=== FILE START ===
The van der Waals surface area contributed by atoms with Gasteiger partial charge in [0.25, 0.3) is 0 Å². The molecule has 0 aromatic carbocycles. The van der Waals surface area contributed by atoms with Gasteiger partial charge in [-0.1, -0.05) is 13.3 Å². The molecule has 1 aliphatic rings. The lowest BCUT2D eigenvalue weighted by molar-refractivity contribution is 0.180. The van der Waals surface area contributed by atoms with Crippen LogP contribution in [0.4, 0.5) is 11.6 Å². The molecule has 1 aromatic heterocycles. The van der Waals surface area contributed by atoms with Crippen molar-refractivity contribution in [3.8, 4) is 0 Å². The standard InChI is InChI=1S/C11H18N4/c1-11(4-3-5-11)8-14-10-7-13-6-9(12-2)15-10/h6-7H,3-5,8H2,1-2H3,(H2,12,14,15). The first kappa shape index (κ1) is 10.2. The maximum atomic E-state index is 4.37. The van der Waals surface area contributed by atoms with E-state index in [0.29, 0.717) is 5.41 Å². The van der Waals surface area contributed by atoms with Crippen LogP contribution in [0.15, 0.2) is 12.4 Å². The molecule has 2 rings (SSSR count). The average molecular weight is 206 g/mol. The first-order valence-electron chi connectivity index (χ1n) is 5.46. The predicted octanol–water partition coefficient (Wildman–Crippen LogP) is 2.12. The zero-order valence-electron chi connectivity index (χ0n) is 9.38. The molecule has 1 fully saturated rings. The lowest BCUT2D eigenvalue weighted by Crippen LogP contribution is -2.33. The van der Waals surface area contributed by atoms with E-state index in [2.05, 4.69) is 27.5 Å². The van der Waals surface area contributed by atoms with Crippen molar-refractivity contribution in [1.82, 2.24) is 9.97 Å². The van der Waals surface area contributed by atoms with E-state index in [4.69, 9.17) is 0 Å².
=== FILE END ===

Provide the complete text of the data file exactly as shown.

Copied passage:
The van der Waals surface area contributed by atoms with Gasteiger partial charge in [0.25, 0.3) is 0 Å². The molecule has 0 aromatic carbocycles. The van der Waals surface area contributed by atoms with Gasteiger partial charge in [-0.1, -0.05) is 13.3 Å². The molecule has 1 aliphatic rings. The lowest BCUT2D eigenvalue weighted by molar-refractivity contribution is 0.180. The van der Waals surface area contributed by atoms with Crippen LogP contribution in [0.4, 0.5) is 11.6 Å². The molecule has 1 aromatic heterocycles. The van der Waals surface area contributed by atoms with Crippen molar-refractivity contribution in [3.8, 4) is 0 Å². The standard InChI is InChI=1S/C11H18N4/c1-11(4-3-5-11)8-14-10-7-13-6-9(12-2)15-10/h6-7H,3-5,8H2,1-2H3,(H2,12,14,15). The first kappa shape index (κ1) is 10.2. The maximum atomic E-state index is 4.37. The van der Waals surface area contributed by atoms with E-state index in [0.29, 0.717) is 5.41 Å². The van der Waals surface area contributed by atoms with Crippen LogP contribution in [0.15, 0.2) is 12.4 Å². The molecule has 2 rings (SSSR count). The average molecular weight is 206 g/mol. The first-order valence-electron chi connectivity index (χ1n) is 5.46. The predicted octanol–water partition coefficient (Wildman–Crippen LogP) is 2.12. The zero-order valence-electron chi connectivity index (χ0n) is 9.38. The molecule has 1 fully saturated rings. The lowest BCUT2D eigenvalue weighted by Crippen LogP contribution is -2.33. The van der Waals surface area contributed by atoms with E-state index in [2.05, 4.69) is 27.5 Å². The van der Waals surface area contributed by atoms with Crippen molar-refractivity contribution in [1.82, 2.24) is 9.97 Å². The van der Waals surface area contributed by atoms with E-state index in [4.69, 9.17) is 0 Å².